Today marks my third year working for Mozilla! I usually try and put together a short recap on the things I’ve accomplished during the past year here. There are so many things I could pick out, but I find it hard to know quite where to begin. Three years have flown by very quickly, but looking back at the time when I started, I feel like I have grown considerably. I guess this has been my first year at Mozilla where I no longer feel “new”, although I am still learning constantly by being surrounded by so many smart people.
Here are some of my personal highlights (and random stats) from the past year.
I made over 269 commits to bedrock (the repository codename for www.mozilla.org). I enjoy working on the site because it’s high traffic, spans a large code base, and gets translated into a huge number of languages (now over 100 locales). It also has it’s own little place in internet history, which I think is kinda cool.
During the past year our small team made big progress paying off technical debt and shaping changes for the future. We finished migrating away from the old legacy PHP/SVN site, and finally moved everything over to Python/GitHub. This has taken several years to complete in itself (amongst other priorities). We also did a ton of infrastructure work moving the site to AWS, which being largely a front-end person who is not accustomed to such work, was really fascinating to watch.
I have now filed over 280 bugs on Bugzilla, been assigned over 350 bugs, and made over 2700 comments.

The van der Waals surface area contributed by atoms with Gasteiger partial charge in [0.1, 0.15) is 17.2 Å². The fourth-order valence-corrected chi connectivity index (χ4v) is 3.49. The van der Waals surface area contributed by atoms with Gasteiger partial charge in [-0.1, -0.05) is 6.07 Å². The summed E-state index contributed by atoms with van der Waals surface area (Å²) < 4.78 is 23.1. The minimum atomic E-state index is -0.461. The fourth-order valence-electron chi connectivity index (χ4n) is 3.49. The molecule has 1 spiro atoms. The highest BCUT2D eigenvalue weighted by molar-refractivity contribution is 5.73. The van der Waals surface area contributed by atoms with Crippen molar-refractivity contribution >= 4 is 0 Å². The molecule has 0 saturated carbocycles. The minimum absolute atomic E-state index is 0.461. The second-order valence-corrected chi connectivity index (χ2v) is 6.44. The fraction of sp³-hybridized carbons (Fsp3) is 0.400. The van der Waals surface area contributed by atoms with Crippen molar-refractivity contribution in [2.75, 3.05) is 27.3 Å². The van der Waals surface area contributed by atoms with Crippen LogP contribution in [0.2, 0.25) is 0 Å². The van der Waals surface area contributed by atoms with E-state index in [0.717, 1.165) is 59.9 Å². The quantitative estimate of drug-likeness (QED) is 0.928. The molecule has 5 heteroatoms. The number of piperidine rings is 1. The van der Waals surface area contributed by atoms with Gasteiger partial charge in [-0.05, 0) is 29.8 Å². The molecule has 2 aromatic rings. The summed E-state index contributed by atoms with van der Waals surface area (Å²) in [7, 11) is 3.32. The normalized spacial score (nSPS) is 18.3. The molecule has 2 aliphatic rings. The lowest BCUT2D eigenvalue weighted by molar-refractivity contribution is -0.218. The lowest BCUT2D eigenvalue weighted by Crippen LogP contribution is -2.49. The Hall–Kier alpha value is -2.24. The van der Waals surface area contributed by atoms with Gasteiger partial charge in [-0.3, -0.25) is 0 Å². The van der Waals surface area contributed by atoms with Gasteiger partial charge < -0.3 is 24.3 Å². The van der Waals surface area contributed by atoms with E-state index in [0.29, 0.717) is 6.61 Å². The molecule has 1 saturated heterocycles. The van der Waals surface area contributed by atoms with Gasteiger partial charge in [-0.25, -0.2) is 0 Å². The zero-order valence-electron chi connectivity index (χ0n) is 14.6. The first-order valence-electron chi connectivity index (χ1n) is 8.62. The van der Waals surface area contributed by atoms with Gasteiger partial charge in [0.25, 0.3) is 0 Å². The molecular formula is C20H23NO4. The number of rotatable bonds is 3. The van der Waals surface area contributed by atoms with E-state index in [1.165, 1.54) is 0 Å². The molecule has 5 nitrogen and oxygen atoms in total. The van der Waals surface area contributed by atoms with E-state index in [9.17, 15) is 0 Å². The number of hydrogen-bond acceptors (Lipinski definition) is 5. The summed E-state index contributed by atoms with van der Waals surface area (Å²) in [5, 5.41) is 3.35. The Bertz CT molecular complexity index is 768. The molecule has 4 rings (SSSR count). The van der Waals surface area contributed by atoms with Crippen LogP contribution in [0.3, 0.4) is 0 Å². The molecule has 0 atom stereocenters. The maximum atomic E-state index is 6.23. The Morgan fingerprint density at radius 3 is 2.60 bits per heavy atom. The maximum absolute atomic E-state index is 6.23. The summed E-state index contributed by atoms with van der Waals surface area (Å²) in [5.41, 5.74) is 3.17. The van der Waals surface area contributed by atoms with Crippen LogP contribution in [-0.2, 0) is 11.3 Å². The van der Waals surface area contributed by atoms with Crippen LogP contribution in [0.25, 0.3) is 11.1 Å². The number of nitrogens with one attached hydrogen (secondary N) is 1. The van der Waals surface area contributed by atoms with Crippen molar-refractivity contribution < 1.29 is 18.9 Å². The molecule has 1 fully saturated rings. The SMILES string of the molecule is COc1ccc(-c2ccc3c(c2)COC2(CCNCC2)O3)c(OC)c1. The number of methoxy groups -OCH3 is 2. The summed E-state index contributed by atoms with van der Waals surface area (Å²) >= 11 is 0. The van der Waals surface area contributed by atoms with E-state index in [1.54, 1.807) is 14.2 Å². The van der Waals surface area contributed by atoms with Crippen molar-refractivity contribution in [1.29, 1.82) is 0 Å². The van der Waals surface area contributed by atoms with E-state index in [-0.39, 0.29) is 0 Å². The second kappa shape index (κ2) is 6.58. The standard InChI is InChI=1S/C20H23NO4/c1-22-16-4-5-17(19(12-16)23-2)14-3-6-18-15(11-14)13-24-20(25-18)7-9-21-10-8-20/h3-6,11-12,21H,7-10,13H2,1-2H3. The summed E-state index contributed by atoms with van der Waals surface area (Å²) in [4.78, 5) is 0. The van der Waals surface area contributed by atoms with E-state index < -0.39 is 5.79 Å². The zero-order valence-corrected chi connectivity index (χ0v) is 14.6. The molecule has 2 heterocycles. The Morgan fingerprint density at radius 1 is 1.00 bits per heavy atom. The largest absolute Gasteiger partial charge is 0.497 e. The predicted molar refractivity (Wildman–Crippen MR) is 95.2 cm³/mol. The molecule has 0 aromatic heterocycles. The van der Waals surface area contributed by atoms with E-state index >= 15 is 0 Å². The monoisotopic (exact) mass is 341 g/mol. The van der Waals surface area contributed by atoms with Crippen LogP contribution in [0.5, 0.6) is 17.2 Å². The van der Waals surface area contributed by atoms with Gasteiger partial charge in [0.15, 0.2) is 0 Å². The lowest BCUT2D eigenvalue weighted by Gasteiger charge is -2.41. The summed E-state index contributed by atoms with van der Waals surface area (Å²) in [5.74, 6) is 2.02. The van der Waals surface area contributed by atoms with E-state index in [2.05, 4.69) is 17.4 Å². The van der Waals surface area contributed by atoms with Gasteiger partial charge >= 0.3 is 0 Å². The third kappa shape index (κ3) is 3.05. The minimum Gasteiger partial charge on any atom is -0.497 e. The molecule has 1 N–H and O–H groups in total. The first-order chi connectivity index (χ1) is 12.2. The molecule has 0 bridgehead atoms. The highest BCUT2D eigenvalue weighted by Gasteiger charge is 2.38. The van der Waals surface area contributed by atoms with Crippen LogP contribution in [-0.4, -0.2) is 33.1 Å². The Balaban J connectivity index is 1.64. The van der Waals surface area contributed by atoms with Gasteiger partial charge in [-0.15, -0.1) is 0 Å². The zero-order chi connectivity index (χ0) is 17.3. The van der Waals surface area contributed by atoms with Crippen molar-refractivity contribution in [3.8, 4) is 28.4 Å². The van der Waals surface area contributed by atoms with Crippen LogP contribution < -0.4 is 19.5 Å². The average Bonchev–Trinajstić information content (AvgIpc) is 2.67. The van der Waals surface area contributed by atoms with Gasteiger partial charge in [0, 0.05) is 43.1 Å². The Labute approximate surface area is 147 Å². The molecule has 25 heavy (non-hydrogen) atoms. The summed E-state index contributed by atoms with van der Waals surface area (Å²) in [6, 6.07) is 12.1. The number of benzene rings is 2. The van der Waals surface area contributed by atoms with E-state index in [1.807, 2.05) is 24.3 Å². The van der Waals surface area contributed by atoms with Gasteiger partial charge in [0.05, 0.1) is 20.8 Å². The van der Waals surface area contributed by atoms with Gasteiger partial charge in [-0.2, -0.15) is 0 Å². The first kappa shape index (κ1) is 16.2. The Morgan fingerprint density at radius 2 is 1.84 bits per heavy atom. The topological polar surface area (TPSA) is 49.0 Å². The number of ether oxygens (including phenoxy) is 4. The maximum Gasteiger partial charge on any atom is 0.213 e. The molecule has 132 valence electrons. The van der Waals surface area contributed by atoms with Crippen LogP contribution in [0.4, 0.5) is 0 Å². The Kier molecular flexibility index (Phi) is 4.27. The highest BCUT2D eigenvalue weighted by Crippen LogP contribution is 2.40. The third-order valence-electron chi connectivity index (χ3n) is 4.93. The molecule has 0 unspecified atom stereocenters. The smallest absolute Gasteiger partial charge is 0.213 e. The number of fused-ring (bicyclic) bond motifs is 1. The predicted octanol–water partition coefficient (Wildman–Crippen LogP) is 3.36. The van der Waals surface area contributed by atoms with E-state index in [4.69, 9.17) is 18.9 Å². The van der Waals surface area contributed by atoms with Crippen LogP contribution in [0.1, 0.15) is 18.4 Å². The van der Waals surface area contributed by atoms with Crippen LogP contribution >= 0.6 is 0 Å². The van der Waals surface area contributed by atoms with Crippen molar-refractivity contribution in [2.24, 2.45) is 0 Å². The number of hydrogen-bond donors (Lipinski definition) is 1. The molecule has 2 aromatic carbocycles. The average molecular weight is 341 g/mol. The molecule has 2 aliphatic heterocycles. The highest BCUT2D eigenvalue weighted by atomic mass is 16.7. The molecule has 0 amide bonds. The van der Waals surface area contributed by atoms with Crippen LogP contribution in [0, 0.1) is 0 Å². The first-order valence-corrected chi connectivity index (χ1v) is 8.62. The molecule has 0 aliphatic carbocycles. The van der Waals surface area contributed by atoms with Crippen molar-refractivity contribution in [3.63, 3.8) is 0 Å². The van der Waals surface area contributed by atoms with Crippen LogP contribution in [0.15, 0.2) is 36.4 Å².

Continuous integration and functional testing
I spent considerable time learning all about Selenium and automated cross-browser testing, which also required learning more Python. Together with Mozilla’s WebQA team, I worked on building an integration test suite for bedrock, which we now run as part of our new automated deployment pipeline. This was a real learning curve for me being primarily a front-end developer, but something that I think has helped broaden my skills.
Continuing my prior work on Firefox user on-boarding, I got to help build the interactive tour that demonstrates how Tracking Protection works in the new Firefox Private Browsing mode.
This is a feature I’m very proud that Mozilla decided to ship, so I’m really happy we got to help introduce it to a lot of people updating their Firefox via a /whatsnew page.
On the travel front, I got to visit Whistler in British Columbia and Orlando in Florida for Mozilla all-hands weeks. I find these types of weeks generally exhausting, but at the same time I feel very privileged to be able to attend company events on this scale. I don’t think I’ll ever forget zip-lining from the top of a mountain with the rest of my team, or being able to bring my family along to Disney World so my son could have an experience he’ll always remember.
I feel hugely appreciative to Mozilla for being able to share experiences like this with colleagues, friends and family alike.